Maimie felt quite shy, but Peter
knew not what shy was.
"I hope you have had a good
night," he said earnestly.
"Thank you," she replied, "I
was so cosy and warm. But you"--and
she looked at his nakedness awkwardly--"don't
you feel the least bit cold?"
Now cold was
another word Peter had forgotten,
so he answered, "I
think not, but I may be wrong:
you see I am rather ignorant.
I am not exactly a boy, Solomon
says I am a Betwixt-and-Between."
"So that is what it is called," said
"That's not my name," he explained, "my
name is Peter Pan."
"Yes, of course," she said, "I
know, everybody knows."
You can't think how pleased
Peter was to learn that all the
people outside the gates knew
about him. He begged Maimie to
tell him what they knew and what
they said, and she did so. They
were sitting by this time on
a fallen tree; Peter had cleared
off the snow for Maimie, but
he sat on a snowy bit himself.
"Squeeze closer," Maimie
"What is that?" he
asked, and she showed him,
and then he did
it. They talked together and
he found that people knew a great
deal about him, but not everything,
not that he had gone back to
his mother and been barred out,
for instance, and he said nothing
of this to Maimie, for it still
"Do they know that I play games
exactly like real boys?" he asked
very proudly. "Oh, Maimie, please
tell them!" But when he revealed
how he played, by sailing his
hoop on the Round Pond, and so
on, she was simply horrified.
"All your ways of playing," she
said with her big eyes on him, "are
quite, quite wrong, and not in
the least like how boys play!"
uttered a little moan at this,
and he cried for
the first time for I know not
how long. Maimie was extremely
sorry for him, and lent him her
handkerchief, but he didn't know
in the least what to do with
it, so she showed him, that is
to say, she wiped her eyes, and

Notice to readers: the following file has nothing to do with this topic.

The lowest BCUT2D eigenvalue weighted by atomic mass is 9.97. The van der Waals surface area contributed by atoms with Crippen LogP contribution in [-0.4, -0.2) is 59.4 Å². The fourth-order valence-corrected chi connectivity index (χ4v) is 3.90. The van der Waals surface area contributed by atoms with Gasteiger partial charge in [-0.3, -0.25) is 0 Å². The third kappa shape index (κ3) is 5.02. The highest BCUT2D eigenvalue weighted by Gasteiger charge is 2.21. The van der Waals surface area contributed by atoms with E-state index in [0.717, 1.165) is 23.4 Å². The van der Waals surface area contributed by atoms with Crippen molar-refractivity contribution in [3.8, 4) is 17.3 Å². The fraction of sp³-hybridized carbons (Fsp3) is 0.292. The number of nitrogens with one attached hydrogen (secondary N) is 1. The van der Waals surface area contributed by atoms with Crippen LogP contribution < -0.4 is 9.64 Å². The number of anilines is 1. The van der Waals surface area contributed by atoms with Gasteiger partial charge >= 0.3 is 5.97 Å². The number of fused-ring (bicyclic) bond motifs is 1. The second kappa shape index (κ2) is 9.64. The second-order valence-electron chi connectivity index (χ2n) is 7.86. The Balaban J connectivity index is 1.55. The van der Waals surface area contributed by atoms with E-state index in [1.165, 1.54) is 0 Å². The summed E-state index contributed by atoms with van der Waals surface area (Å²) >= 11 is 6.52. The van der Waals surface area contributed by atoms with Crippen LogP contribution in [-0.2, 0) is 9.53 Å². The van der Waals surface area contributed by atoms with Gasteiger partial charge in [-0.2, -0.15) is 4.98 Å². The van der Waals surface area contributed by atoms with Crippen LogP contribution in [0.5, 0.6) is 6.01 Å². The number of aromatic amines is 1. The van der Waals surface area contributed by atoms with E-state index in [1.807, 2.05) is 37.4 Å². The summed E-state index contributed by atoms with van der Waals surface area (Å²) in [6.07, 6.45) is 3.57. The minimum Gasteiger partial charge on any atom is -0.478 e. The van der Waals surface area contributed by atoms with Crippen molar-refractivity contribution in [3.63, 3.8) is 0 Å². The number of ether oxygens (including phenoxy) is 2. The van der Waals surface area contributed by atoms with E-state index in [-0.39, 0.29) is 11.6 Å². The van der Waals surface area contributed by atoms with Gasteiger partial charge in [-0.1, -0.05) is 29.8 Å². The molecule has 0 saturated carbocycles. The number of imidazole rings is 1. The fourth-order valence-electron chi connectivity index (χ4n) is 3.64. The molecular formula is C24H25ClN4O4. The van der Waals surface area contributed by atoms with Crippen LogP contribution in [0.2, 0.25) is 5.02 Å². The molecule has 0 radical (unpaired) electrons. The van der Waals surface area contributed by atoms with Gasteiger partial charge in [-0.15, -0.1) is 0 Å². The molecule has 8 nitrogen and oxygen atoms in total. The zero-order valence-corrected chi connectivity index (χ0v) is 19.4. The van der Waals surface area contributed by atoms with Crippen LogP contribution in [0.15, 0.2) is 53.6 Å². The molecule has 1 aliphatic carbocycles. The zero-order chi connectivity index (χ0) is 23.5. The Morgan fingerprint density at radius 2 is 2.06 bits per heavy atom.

then gave it back to him, saying "Now
you do it," but instead of wiping
his own eyes he wiped hers, and
she thought it best to pretend
that this was what she had meant.
She said, out
of pity for him, "I
shall give you a kiss if you
like," but though he once knew
he had long forgotten what kisses
are, and he replied, "Thank you," and
held out his hand, thinking she
had offered to put something
into it. This was a great shock
to her, but she felt she could
not explain without shaming him,
so with charming delicacy she
gave Peter a thimble which happened
to be in her pocket, and pretended
that it was a kiss. Poor little
boy! he quite believed her, and
to this day he wears it on his
finger, though there can be scarcely
anyone who needs a thimble so
little. You see, though still
a tiny child, it was really years
and years since he had seen his
mother, and I daresay the baby
who had supplanted him was now
a man with whiskers.
But you must not think that
Peter Pan was a boy to pity rather
than to admire; if Maimie began
by thinking this, she soon found
she was very much mistaken. Her
eyes glistened with admiration
when he told her of his adventures,
especially of how he went to
and fro between the island and
the Gardens in the Thrush's Nest.
"How romantic," Maimie
exclaimed, but it was another
and he hung his head thinking
she was despising him.
"I suppose Tony would not have
done that?" he said very humbly.
"Never, never!" she answered
with conviction, "he would have
"What is afraid?" asked Peter
longingly. He thought it must
be some splendid thing. "I do
wish you would teach me how to
be afraid, Maimie," he said.
"I believe no one could teach
that to you," she answered adoringly,
but Peter thought she meant that
he was stupid. She had told him
about Tony and of the wicked
thing she did in the dark to
frighten him (she knew quite
well that it was wicked), but
Peter misunderstood her meaning
and said, "Oh, how I wish I was
as brave as Tony."
It quite irritated
are twenty thousand times braver
than Tony," she said, "you are
ever so much the bravest boy
I ever knew!"
He could scarcely believe she
meant it, but when be did believe
he screamed with joy.
"And if you want very much
to give me a kiss," Maimie said, "you
can do it."
Very reluctantly Peter began
to take the thimble off his finger.
He thought she wanted it back.
"I don't mean a kiss," she
said hurriedly, "I mean a thimble."
"What's that?" Peter
"It's like this," she
said, and kissed him.
"I should love to give you
a thimble," Peter said gravely,
so he gave her one. He gave her
quite a number of thimbles, and
then a delightful idea came into
his head! "Maimie," he said, "will
you marry me?"
to tell, the same idea had
come at exactly the
same time into Maimie's head. "I
should like to," she answered, "but
will there be room in your boat
"If you squeeze close," he
birds would be angry?"
her that the birds would love
to have her, though
I am not so certain of it myself.
Also that there were very few
birds in winter. "Of course they
might want your clothes," he